The 1932 version of the Crawfords, sometimes said to be one of the finest teams ever assembled, was in truth something of a disappointment. Although they featured five future Hall of Famers in Paige, Gibson, Charleston, Judy Johnson, and Jud Wilson (the latter two joined the team in midseason), and although the supporting cast included above-average to excellent players in Dixon, Cannady, and Ted Page, the 1932 Crawfords somehow lost their season series with the Homestead Grays. At the time, the team was reported as having put together an overall record of 99-36, but as usual that record included games against scores of semipro and minor-league-level teams. As best we can now tell, the Craws finished 32-26-1 against top black competition.7

That was an entirely unexpected outcome. But any expressions of disappointment were largely muted thanks to the development of Paige and Gibson. By midsummer 1932, Charleston, who was at first the team’s biggest star, had been forced to share the spotlight with Satchel and Josh. In an eight-game late-June series versus the Grays, Paige and Gibson were the Craws most praised by the Pittsburgh press, and, on July 16 at Greenlee Field, Paige won more esteem by hurling a no-hitter against the Black Yankees. By the end of the season, it was the amazingly powerful Gibson, rather than Charleston, who was being called “the black Babe Ruth.” The 1932 Crawfords kept careful hitting records, and Gibson’s achievement, in just 490 at-bats, of 114 runs, 186 hits, 45 doubles, 16 triples, 34 homers, a .380 batting average, a .417 on-base percentage, and a .745 slugging percentage heralded the arrival of the black game’s newest star. Or rather, one of them, for Paige managed the stunning feat (for the time) of striking out more than a man per inning on his way to an ERA of 2.46.8

In 1933 the speedy James “Cool Papa” Bell replaced Rap Dixon in center field. With Bell leading off, Page hitting second, Charleston batting third, Gibson manning the cleanup spot, and Johnson protecting him in the five hole, four Hall of Famers filled the 1933 lineup’s top five slots – and the one non-Hall of Famer, Page, would that year post a 138 OPS+ against top competition. (The 33-year-old Johnson, in truth, was slipping; he would post a mere 72 OPS+ for the year.) Led by Charleston, a super-fast outfield, the game’s hardest hitter in Gibson, and its hardest-throwing pitcher in Paige, the Crawfords rolled through the season’s first two months like the elite club they were. As of June 24, they reportedly led the league with an 18-7 record, due in large part to Oscar’s .450 batting average in 60 official at-bats. Bell was hitting .379, Gibson .378, and Perkins .344. Nevertheless, the Chicago American Giants – which featured four future Hall of Famers of their own in Turkey Stearnes, Mule Suttles, Willie Wells, and Willie Foster – claimed the new NNL’s first-half pennant.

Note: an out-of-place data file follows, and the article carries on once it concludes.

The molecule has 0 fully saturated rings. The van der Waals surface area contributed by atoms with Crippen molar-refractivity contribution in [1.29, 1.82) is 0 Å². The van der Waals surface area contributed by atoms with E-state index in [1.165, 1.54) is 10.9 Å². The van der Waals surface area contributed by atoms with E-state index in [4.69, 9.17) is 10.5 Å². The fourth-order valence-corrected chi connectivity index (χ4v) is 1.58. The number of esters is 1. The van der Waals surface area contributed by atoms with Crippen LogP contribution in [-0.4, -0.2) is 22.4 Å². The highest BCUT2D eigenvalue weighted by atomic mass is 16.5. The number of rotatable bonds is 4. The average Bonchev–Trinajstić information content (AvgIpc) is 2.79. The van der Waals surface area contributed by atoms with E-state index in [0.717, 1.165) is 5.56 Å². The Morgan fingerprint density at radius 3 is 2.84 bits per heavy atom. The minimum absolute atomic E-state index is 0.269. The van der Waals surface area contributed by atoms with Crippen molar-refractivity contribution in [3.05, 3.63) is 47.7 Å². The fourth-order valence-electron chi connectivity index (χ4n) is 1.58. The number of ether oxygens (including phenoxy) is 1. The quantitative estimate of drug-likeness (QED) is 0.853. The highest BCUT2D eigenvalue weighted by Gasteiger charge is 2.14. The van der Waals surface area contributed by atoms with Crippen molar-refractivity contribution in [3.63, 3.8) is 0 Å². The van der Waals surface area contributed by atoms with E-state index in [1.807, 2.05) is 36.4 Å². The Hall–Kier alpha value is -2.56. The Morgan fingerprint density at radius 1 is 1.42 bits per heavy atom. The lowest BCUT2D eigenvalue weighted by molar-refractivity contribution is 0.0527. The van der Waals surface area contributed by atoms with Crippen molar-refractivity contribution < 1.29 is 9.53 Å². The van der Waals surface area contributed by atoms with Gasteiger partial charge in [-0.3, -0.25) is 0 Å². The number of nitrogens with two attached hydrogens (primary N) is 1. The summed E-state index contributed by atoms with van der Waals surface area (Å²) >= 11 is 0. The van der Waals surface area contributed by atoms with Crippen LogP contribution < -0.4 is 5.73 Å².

After the first East-West All-Star Game – another successful Greenlee innovation – was played in Chicago’s Comiskey Park on July 6, 1933, the Crawfords picked up the intensity. On September 30 and October 1, the club played the Nashville Elite Giants in a three-game series that would decide the second-half pennant, with the winner to play the American Giants for the league championship. The Crawfords needed to win only one of these contests. After losing the first at Greenlee Field, Charleston sent Paige to the mound for the first game of the next day’s doubleheader. The Craws took a 4-2 lead into the bottom of the ninth, but the Elites managed to scratch across the tying runs off Paige before Leroy Matlock relieved him and ended the threat. Finally, in the top of the 12th, Cool Papa Bell hit a screaming liner to deep center and flew around the bases for an inside-the-park home run. Matlock closed the door in the bottom of the frame.